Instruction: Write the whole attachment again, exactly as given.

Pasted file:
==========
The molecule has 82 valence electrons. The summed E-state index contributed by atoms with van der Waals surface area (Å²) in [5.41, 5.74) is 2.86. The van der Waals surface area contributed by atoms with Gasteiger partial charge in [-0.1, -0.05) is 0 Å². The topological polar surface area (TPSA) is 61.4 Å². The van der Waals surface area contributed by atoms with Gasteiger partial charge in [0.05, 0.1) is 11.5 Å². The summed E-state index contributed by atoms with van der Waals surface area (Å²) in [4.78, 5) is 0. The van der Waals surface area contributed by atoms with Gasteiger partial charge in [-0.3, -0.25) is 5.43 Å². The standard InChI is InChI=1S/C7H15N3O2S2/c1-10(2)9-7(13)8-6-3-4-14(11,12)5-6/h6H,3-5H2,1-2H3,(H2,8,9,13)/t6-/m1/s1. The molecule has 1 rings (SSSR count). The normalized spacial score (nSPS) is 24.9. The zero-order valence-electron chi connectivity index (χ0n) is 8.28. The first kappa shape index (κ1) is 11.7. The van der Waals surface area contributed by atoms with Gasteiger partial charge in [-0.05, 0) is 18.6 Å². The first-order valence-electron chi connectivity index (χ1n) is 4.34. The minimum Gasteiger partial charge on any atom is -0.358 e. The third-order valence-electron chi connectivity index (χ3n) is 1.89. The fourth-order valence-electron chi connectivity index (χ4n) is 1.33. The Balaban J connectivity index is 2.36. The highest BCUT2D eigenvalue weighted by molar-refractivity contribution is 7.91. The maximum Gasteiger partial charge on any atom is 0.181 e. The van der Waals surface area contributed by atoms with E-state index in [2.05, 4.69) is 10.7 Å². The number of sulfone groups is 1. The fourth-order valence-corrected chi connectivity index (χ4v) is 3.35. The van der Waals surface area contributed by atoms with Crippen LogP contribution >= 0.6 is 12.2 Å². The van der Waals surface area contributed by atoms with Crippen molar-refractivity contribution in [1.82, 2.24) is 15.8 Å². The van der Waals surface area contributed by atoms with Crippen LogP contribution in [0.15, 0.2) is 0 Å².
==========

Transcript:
The molecule has 82 valence electrons. The summed E-state index contributed by atoms with van der Waals surface area (Å²) in [5.41, 5.74) is 2.86. The van der Waals surface area contributed by atoms with Gasteiger partial charge in [-0.1, -0.05) is 0 Å². The topological polar surface area (TPSA) is 61.4 Å². The van der Waals surface area contributed by atoms with Gasteiger partial charge in [0.05, 0.1) is 11.5 Å². The summed E-state index contributed by atoms with van der Waals surface area (Å²) in [4.78, 5) is 0. The van der Waals surface area contributed by atoms with Gasteiger partial charge in [-0.3, -0.25) is 5.43 Å². The standard InChI is InChI=1S/C7H15N3O2S2/c1-10(2)9-7(13)8-6-3-4-14(11,12)5-6/h6H,3-5H2,1-2H3,(H2,8,9,13)/t6-/m1/s1. The molecule has 1 rings (SSSR count). The normalized spacial score (nSPS) is 24.9. The zero-order valence-electron chi connectivity index (χ0n) is 8.28. The first kappa shape index (κ1) is 11.7. The van der Waals surface area contributed by atoms with Gasteiger partial charge in [-0.05, 0) is 18.6 Å². The first-order valence-electron chi connectivity index (χ1n) is 4.34. The minimum Gasteiger partial charge on any atom is -0.358 e. The third-order valence-electron chi connectivity index (χ3n) is 1.89. The fourth-order valence-electron chi connectivity index (χ4n) is 1.33. The Balaban J connectivity index is 2.36. The highest BCUT2D eigenvalue weighted by molar-refractivity contribution is 7.91. The maximum Gasteiger partial charge on any atom is 0.181 e. The van der Waals surface area contributed by atoms with E-state index in [2.05, 4.69) is 10.7 Å². The number of sulfone groups is 1. The fourth-order valence-corrected chi connectivity index (χ4v) is 3.35. The van der Waals surface area contributed by atoms with Crippen LogP contribution >= 0.6 is 12.2 Å². The van der Waals surface area contributed by atoms with Crippen molar-refractivity contribution in [1.82, 2.24) is 15.8 Å². The van der Waals surface area contributed by atoms with Crippen LogP contribution in [0.15, 0.2) is 0 Å².